Johannesburg - Health Minister Aaron Motsoaledi wants to outlaw smoking in certain public areas completely because there is no valid reason to smoke any form of cigarette.
“We want to relook the issue of having smoking areas,” he told the Saturday Star. “Can anyone tell me the wisdom of having a smoking area in a hospital? It doesn’t make sense.
“There mustn’t be a corner for smoking in South Africa.”
Dr Yussuf Saloojee, head of the National Council Against Smoking, agreed: “The current law of smoking in certain public places is not working and doesn’t enjoy public support. The vast majority of people say they want indoor public spaces that are 100 percent no-smoking. They want certain outdoor places to no longer have smoking areas, such as restaurants, railway platforms, bus stops and sports stadiums.”
Motsoaledi reiterated his commitment to outlaw the use of electronic cigarettes. “The whole thing must go.”
This was in line with commitments made at the UN Sustainable Development Goals Conference last week, where limitations on e-cigarettes to tackle non-communicable diseases were addressed.
“One way or another, we will bring the whole concept of e-cigarettes under control. We can’t exclude a total ban altogether. The whole concept of e-cigarettes is not in good taste.
“They (manufacturers) do not have good intentions. (They) frustrate the World Health Organisation’s Framework Convention on Tobacco Control. People are coming to us with cancer, high blood pressure, diabetes, so we better stop it before it happens.”
The Tobacco Control Act was enacted to regulate the smoking of cigarettes. “What the e-cigarette sector is doing is they’re looking at loopholes – arguing that e-cigarettes are not in the act so there is nothing wrong with e-cigarettes.
“They say we can’t take them to court because e-cigarettes are not mentioned in the act. Some of these e-cigarettes have nicotine, others don’t. The sector is arguing that not all e-cigarettes contain nicotine and that we can’t put a blanket ban.
“The onus on the government is not to prove which one has nicotine and which one doesn’t. We can’t spend public money searching for that.”
Amendments to legislation could be introduced in Parliament next year.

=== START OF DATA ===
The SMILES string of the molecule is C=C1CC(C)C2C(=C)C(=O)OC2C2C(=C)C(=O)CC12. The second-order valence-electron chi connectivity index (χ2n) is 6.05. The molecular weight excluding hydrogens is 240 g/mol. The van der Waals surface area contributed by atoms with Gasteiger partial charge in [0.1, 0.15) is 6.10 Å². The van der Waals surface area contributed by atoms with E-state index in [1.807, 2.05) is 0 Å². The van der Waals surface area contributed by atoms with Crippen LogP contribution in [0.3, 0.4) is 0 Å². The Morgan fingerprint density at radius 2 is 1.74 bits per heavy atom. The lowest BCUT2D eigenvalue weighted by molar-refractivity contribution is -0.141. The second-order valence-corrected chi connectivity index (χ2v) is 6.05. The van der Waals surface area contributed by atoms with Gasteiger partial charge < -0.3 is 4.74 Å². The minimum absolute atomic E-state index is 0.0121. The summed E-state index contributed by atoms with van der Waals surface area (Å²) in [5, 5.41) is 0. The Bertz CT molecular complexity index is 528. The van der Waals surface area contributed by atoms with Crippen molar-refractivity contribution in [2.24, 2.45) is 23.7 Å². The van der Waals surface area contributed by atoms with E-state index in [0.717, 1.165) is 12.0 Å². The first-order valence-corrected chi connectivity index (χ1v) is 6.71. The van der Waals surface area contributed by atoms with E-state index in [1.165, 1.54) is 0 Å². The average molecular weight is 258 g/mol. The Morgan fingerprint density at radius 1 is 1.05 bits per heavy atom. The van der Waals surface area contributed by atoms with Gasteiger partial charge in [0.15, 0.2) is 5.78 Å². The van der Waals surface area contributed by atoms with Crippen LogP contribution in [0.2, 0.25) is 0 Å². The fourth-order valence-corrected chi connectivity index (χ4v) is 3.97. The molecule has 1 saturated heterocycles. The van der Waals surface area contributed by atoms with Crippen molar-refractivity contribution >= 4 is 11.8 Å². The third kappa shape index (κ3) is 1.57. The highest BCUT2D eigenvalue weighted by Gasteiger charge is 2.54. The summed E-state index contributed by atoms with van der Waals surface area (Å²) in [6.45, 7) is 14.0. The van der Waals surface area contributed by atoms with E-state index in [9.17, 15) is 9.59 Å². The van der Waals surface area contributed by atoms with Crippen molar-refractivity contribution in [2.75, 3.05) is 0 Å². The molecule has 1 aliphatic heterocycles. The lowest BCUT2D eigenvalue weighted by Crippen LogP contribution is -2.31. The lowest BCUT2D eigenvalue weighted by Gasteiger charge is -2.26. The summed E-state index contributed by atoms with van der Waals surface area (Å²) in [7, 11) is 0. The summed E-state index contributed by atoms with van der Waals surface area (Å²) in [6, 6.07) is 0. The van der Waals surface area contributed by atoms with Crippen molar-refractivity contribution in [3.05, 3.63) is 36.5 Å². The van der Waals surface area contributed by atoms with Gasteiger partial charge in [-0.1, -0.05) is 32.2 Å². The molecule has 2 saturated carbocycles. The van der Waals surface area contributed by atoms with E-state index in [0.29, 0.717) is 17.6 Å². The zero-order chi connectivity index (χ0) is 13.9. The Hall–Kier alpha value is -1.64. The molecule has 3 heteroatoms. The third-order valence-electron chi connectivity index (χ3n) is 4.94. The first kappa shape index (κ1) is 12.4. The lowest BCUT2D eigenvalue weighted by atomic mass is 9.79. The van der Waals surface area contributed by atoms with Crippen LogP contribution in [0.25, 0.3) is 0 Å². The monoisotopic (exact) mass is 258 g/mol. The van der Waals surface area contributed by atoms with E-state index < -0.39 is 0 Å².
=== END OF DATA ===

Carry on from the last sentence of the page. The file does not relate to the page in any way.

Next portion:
“We’ll be chasing this very strongly,” he said.
Motsoaledi cited a recent study by the Journal of the American Medical Association, which showed how teenagers who used e-cigarettes were three times more likely to smoke normal cigarettes.
In South Africa, the use of e-cigarettes has drawn support from unlikely quarters, including Derek Yach, head of Discovery’s Vitality Institute, who has written how they deliver nicotine to smokers without the harmful consequences of tar.
Saloojee said e-cigarette makers were “exploiting” tobacco control legislation. “You see adverts where they say they’re 95 percent safer. That’s not based on any scientific data. These kinds of false claims are irresponsible. This shows they want to sell their products and are not concerned about public health.”
South Africa had some of the best smoking legislation in the world but had fallen back on this global trend. “Ireland has no smoking indoors. People said it wouldn’t work but it has. Many countries have now gone 100 percent smoke-free, even African countries.”
The WHO has insisted e-cigarettes need to be regulated as medicines or as tobacco products. But countries such as Switzerland, Brazil and Singapore have banned their use altogether while others, including France and Canada, have regulated their use. .
In July, the Electronic Cigarette Association of South Africa met Motsoaledi to “explain our responsibilities as good corporate citizens and the steps we have already taken in terms of self-regulation and responsible practices and to enquire of the department their intentions in terms of including e-cigarettes in the amendments to the Tobacco Control Act”, said its director Graham Lindemann.
A reading of the Health Department’s view was contained in a handout he provided which describes e-cigarettes as, inter alia, a device to “promote smoking behaviour, keep smokers addicted to nicotine, and the safety of its use has not been proven”.
It’s been estimated there are 200 000 e-cigarette users in South Africa.
Nathan Smith, the spokesperson of Twisp, cited research by the University College of London that the lives of 8 million Britons could be saved every year if they switched to e-cigarettes.
“For smokers, it’s a harm- reduction strategy. It’s safer than normal cigarettes if you consider that at least 50 percent of smokers die from their habit. Now you’re forcing them to go back to cigarettes. Why would you want to remove that harm-reduction strategy?
“Twisp would ideally like to work alongside the minister to assist in positive regulation to ensure the industry adheres to safety standards and responsible trading.”
Research published in the New England Journal of Medicine suggested e-cigarettes, which operate at high violates, emit significantly higher levels of cancer-causing formaldehyde than a burning cigarette.
Motsoaledi also said he wanted to tackle hubbly bubblies as they also contained nicotine. “Nicotine, nicotine. Nicotine. That’s our problem.”